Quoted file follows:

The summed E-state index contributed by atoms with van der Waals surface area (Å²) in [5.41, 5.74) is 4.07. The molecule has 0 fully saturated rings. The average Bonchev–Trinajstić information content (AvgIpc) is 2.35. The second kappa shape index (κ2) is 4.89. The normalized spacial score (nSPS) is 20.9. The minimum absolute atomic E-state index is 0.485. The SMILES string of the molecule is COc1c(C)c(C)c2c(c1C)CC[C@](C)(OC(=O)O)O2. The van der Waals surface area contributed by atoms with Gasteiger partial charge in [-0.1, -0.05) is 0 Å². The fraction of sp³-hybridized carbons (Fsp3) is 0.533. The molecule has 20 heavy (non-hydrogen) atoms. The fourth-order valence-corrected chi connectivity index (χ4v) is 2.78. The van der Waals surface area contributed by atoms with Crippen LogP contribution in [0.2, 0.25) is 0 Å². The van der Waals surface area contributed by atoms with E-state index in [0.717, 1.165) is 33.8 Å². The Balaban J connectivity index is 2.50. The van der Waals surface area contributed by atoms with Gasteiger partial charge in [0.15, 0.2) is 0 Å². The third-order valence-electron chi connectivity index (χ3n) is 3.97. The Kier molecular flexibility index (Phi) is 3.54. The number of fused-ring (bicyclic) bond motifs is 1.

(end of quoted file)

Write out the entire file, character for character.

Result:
The summed E-state index contributed by atoms with van der Waals surface area (Å²) in [5.41, 5.74) is 4.07. The molecule has 0 fully saturated rings. The average Bonchev–Trinajstić information content (AvgIpc) is 2.35. The second kappa shape index (κ2) is 4.89. The normalized spacial score (nSPS) is 20.9. The minimum absolute atomic E-state index is 0.485. The SMILES string of the molecule is COc1c(C)c(C)c2c(c1C)CC[C@](C)(OC(=O)O)O2. The van der Waals surface area contributed by atoms with Gasteiger partial charge in [-0.1, -0.05) is 0 Å². The fraction of sp³-hybridized carbons (Fsp3) is 0.533. The molecule has 20 heavy (non-hydrogen) atoms. The fourth-order valence-corrected chi connectivity index (χ4v) is 2.78. The van der Waals surface area contributed by atoms with Crippen LogP contribution in [0.2, 0.25) is 0 Å². The van der Waals surface area contributed by atoms with E-state index in [0.717, 1.165) is 33.8 Å². The Balaban J connectivity index is 2.50. The van der Waals surface area contributed by atoms with Gasteiger partial charge in [0.15, 0.2) is 0 Å². The third-order valence-electron chi connectivity index (χ3n) is 3.97. The Kier molecular flexibility index (Phi) is 3.54. The number of fused-ring (bicyclic) bond motifs is 1.